If you choose to train in a slowed manner, completing 14-second repetitions (10 seconds lifting and four seconds lowering), you should use enough resistance to complete four to five repetitions. In this manner, the muscles again reach fatigue within the 50 to 70-second anaerobic range.
Training for Specificity
Depending upon the type of activity you are undertaking, you may want to adjust your training accordingly. To determine the optimum number of reps for a particular muscle group, such as the quadriceps, follow this procedure:
i. Perform 10 squats with relatively light weight.
ii. After a two-minute rest, perform five squats with a moderate weight.
iii. After a two-minute rest, perform one squat with a reasonably heavy weight.
Proceed in this mode until you determine the heaviest load you can perform once with the execution of proper technique. This is your maximum weight load.
Subsequent to about a five minute break, perform as many leg extensions that you can possibly can endure with 75 percent of your maximum weight load. This represents the approximate number of repetitions you should perform in this movement. For example, If you finish a total six repetitions, you in all probability have a notably higher percentage of Type 2 muscle fibers and should probably train with about six to eight repetitions per set. Antithetically, if you complete 12 or more repetitions, you more than likely have a higher percentage of Type 1 muscle fibers and should for greater results train at about 11-16 reps per set.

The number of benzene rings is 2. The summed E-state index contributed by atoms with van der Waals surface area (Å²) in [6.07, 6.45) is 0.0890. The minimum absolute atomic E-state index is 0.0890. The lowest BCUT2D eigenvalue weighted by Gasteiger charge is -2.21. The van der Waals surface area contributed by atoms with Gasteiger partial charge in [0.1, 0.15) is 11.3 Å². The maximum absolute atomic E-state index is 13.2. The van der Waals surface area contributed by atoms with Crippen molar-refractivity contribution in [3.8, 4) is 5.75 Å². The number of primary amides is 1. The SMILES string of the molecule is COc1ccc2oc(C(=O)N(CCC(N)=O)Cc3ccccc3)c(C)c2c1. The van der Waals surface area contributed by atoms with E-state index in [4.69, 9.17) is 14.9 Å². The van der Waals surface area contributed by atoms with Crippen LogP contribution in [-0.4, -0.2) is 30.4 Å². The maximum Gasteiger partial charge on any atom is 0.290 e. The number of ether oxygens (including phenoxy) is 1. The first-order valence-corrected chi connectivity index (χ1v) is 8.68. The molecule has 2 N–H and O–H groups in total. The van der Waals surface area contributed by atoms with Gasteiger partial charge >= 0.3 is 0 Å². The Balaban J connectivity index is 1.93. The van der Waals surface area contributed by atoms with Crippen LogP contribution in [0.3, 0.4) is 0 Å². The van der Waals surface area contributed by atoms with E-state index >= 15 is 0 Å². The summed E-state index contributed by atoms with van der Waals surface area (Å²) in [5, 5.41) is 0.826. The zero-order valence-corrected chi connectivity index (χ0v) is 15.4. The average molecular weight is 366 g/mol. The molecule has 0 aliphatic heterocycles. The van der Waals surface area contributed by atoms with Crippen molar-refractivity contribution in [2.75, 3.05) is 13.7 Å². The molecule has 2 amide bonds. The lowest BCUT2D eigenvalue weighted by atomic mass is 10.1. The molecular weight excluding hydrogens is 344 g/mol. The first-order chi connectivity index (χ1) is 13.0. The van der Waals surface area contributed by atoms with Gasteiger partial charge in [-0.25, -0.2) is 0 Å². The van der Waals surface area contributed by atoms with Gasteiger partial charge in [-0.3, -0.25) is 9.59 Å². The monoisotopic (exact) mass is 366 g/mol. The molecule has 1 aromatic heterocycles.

Through the course of applicational trial and error, it has been determined that the best strength outcomes are more consistently achieved when you correlate your training reps to your muscle fiber type. Although muscle fiber type may vary somewhat among muscle groups, we have found this factor to be relatively consistent in most people. And in doing so, I have been able to provide consistent results to my clients over the years.
But with that said, I have also discovered that too many fitness trainers do not recognize or understand this unconditional and vital aspect of designing an appropriate program for their diverse client profiles, and so subsequently these trainers usually lose a good deal of their clients prematurely.
Despite whatever muscle fiber type or types you possess, the key to maximum strength development is accomplished by way of high-output, peak-intensive, anaerobic exercise. The resistance should be sufficient to fatigue the target muscle group within 30-90 seconds of movement. This is best accomplished with a double progressive training system using a protocol of 8 to 12 reps. Begin by selecting a resistance that fatigues the target muscle roughly within 8-10 reps, then train with this resistance habitually until you can complete 12 repetitions with relative ease. After you have adapted to that stimulus, add 2.5 to five pounds and progress in the same manner until you can perform 12 reps with the new resistance. Through identically training in the optimum repetition range with your particular muscle type and by systematically escalating the repetition count and the resistance; safe, sound, solid and progressive movement toward your ultimate strength potential will be realized, not to mention if weight loss, fat loss or a leaner, sleeker, more healthier you is your objective, than this knowledge is crucial.
Now obviously this is not the absolute 'solution' to the entire global state of obesity, depression, degenerative disorders or any of slew of religious indifferences, political positions or posturing, economical states or climatic conditions, but where the acquisition of fitness results is concerned, understanding your muscle fiber type/s and training specifically for personal benefit is truly a giant leap for mankind!